Hands-on in dairy

By Benalla Ensign

Benalla P-12 College could have been mistaken for a dairy farm this week as Hands-on Learning students had the opportunity to raise two calves at school.

Students at the Faithful St Campus have recently been involved with the Dairy Australia ‘‘Cows Create Careers’’ program.

Cows Create Careers — Farm Module is a six-week program that aims to increase the awareness of dairy industry careers in a hands-on way.

Students are educated by rearing two three-week-old calves at school and the school is provided with the dairy industry curriculum for years 7 and 8, at no cost.

Melbourne University Dookie Dairy has given Benalla P-12 College the two calves and students have received education from the dairy manager on how to run a dairy and look after the animals.

They also received an interesting lesson in the high-tech elements of the dairy at Dookie, which uses robots to milk the cows.

Hands-on Learning Teacher Pip Rowe said the school was lucky to be able to be involved in the program.

‘‘The students are extremely excited about the calves and have really gotten on board with the program,’’ Ms Rowe said.

‘‘They have enjoyed organising a seven-day feeding roster, along with learning how to feed and do health checks on the calves, and constructing and organising the bedding and housing for them.’’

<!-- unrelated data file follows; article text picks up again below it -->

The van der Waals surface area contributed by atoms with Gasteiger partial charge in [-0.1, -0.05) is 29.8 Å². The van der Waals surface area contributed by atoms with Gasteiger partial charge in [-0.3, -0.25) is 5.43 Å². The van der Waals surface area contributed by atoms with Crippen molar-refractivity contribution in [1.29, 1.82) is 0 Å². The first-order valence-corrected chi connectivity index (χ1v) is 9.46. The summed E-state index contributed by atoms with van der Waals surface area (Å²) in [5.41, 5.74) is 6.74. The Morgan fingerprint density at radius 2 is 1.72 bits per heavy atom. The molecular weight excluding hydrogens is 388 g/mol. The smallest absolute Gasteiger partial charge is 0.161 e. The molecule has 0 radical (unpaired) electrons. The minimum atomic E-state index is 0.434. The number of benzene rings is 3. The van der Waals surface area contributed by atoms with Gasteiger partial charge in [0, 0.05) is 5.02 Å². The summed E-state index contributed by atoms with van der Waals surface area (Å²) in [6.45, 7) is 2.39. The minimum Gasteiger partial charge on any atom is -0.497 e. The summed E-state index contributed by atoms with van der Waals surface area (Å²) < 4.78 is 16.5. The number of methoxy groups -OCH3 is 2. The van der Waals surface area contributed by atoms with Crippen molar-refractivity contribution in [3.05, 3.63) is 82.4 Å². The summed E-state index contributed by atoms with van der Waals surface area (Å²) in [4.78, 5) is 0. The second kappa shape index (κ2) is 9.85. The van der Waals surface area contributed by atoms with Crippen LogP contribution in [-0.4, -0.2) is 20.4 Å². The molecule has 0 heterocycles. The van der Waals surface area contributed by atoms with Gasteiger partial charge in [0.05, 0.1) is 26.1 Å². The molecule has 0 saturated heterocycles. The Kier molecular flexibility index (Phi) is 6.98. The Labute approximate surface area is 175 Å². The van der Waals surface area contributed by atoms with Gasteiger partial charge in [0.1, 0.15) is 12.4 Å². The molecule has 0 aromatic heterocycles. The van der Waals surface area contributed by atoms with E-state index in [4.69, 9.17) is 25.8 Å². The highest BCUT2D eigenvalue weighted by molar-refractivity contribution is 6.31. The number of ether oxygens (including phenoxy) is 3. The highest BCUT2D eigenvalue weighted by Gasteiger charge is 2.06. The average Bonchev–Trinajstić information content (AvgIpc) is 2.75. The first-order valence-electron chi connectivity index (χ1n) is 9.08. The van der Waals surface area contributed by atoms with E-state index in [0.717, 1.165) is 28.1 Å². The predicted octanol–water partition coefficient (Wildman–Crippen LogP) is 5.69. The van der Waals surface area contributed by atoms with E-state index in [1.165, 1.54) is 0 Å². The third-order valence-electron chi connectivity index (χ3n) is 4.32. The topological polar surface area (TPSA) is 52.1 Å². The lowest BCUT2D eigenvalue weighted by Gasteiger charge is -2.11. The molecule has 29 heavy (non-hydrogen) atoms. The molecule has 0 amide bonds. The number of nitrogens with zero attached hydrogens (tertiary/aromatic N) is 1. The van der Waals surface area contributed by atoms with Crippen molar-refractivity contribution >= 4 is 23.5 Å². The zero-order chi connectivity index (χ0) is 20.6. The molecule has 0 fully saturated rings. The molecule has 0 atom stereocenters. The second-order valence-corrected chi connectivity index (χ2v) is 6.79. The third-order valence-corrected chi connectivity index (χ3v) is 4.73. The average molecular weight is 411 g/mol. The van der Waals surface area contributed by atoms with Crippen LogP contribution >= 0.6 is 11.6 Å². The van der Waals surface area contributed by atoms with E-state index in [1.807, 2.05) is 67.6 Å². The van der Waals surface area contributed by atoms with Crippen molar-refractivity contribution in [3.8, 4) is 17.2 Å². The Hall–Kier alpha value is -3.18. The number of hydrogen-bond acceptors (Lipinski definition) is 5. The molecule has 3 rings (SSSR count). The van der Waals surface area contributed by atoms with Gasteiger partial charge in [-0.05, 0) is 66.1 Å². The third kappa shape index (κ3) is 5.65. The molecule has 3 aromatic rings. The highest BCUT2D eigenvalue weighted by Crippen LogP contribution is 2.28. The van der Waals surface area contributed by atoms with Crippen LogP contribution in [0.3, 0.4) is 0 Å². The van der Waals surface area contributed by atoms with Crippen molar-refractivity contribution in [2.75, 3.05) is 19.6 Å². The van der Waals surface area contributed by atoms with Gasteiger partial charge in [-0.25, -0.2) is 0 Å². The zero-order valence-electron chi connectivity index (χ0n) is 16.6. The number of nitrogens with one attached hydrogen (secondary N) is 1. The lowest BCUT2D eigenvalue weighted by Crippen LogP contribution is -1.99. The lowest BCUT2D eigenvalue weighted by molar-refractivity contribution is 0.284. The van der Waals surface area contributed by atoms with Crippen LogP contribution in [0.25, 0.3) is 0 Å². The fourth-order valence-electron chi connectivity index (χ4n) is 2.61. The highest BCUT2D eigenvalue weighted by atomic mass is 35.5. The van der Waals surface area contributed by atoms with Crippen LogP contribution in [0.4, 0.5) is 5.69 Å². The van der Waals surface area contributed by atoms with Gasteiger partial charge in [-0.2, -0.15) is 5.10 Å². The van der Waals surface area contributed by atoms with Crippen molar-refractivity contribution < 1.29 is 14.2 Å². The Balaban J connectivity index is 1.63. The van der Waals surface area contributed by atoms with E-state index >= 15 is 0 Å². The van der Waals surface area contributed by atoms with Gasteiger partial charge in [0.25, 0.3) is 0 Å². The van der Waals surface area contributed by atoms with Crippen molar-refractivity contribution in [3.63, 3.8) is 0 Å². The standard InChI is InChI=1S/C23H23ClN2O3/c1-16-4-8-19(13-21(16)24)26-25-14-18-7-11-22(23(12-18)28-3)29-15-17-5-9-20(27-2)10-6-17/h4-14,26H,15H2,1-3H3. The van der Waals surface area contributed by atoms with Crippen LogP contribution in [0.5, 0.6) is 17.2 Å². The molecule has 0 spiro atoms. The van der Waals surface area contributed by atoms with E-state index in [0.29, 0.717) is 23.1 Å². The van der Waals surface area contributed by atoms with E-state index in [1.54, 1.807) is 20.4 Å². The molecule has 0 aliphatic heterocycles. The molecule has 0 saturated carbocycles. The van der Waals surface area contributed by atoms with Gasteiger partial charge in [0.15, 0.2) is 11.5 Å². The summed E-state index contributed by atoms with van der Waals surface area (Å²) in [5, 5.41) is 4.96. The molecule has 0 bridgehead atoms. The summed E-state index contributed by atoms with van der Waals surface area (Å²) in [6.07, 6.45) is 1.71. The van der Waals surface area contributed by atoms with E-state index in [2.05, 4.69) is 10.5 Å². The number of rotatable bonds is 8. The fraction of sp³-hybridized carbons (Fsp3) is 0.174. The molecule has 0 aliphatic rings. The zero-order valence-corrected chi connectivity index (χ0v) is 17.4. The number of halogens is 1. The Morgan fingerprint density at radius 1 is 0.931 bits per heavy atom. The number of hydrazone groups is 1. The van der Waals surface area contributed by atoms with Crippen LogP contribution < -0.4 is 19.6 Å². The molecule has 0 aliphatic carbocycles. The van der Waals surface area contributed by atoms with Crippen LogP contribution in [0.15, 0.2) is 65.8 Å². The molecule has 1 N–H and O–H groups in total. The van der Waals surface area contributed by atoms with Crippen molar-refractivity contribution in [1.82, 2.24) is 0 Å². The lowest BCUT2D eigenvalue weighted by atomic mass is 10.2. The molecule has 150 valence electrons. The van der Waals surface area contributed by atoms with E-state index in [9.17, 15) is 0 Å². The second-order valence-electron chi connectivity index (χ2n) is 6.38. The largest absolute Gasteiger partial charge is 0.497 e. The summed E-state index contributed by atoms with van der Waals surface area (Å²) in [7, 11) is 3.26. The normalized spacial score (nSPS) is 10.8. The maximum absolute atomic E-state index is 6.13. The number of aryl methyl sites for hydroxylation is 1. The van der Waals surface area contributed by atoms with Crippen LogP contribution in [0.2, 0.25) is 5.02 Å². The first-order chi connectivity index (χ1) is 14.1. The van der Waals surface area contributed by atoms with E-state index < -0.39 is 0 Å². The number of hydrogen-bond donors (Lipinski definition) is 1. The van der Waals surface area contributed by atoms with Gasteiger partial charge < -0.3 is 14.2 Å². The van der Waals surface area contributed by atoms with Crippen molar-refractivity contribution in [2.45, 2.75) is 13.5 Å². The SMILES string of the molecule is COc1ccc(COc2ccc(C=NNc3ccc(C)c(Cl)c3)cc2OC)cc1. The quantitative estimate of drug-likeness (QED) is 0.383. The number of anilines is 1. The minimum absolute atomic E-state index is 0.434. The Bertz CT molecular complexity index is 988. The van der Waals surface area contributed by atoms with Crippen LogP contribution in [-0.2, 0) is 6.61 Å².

The project also required the students to make a movie and a 3D model relating the dairy industry.

After completing the program, students and teachers will be recognised at a Presentation Finale where prizes are awarded to the winning schools and students.

That event will be held in Shepparton in November.

Executive principal Tony Clark said the program was a great way to teach students about dairy farming.

‘‘This is a terrific program for our students as many of them have never had the opportunity to work with farm animals before,’’ Mr Clark said.

‘‘The program gives students a chance to participate in ‘hands-on’ dairy farming duties and to gain a small understanding of what dairy farming entails.’’